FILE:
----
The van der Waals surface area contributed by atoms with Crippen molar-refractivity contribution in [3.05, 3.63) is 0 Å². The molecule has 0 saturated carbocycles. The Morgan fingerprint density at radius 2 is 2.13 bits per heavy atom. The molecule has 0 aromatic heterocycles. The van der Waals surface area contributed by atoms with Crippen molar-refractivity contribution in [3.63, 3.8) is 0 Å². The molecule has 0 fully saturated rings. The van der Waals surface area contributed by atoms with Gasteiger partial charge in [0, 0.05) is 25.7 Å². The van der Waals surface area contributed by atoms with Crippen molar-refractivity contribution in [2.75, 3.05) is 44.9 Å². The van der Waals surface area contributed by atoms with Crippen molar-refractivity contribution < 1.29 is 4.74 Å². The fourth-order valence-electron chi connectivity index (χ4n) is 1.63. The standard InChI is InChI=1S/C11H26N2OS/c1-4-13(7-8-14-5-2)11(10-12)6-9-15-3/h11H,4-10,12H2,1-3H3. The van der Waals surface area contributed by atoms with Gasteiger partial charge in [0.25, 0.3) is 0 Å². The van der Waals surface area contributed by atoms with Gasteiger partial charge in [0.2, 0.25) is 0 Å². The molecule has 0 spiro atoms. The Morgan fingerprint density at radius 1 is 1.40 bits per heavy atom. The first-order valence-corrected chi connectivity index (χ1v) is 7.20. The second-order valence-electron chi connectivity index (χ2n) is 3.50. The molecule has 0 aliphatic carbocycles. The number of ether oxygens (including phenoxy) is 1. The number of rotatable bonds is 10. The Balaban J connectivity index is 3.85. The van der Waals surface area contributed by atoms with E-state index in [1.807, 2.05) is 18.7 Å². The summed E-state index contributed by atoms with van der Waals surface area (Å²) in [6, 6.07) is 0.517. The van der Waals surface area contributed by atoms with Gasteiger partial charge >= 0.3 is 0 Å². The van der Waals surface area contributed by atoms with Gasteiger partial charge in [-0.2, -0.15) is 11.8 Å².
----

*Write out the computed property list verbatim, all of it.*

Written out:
The van der Waals surface area contributed by atoms with Crippen molar-refractivity contribution in [3.05, 3.63) is 0 Å². The molecule has 0 saturated carbocycles. The Morgan fingerprint density at radius 2 is 2.13 bits per heavy atom. The molecule has 0 aromatic heterocycles. The van der Waals surface area contributed by atoms with Crippen molar-refractivity contribution in [3.63, 3.8) is 0 Å². The molecule has 0 fully saturated rings. The van der Waals surface area contributed by atoms with Gasteiger partial charge in [0, 0.05) is 25.7 Å². The van der Waals surface area contributed by atoms with Crippen molar-refractivity contribution in [2.75, 3.05) is 44.9 Å². The van der Waals surface area contributed by atoms with Crippen molar-refractivity contribution < 1.29 is 4.74 Å². The fourth-order valence-electron chi connectivity index (χ4n) is 1.63. The standard InChI is InChI=1S/C11H26N2OS/c1-4-13(7-8-14-5-2)11(10-12)6-9-15-3/h11H,4-10,12H2,1-3H3. The van der Waals surface area contributed by atoms with Gasteiger partial charge in [0.25, 0.3) is 0 Å². The van der Waals surface area contributed by atoms with Gasteiger partial charge in [0.2, 0.25) is 0 Å². The molecule has 0 spiro atoms. The Morgan fingerprint density at radius 1 is 1.40 bits per heavy atom. The first-order valence-corrected chi connectivity index (χ1v) is 7.20. The second-order valence-electron chi connectivity index (χ2n) is 3.50. The molecule has 0 aliphatic carbocycles. The number of ether oxygens (including phenoxy) is 1. The number of rotatable bonds is 10. The Balaban J connectivity index is 3.85. The van der Waals surface area contributed by atoms with E-state index in [1.807, 2.05) is 18.7 Å². The summed E-state index contributed by atoms with van der Waals surface area (Å²) in [6, 6.07) is 0.517. The van der Waals surface area contributed by atoms with Gasteiger partial charge >= 0.3 is 0 Å². The van der Waals surface area contributed by atoms with Gasteiger partial charge in [-0.2, -0.15) is 11.8 Å².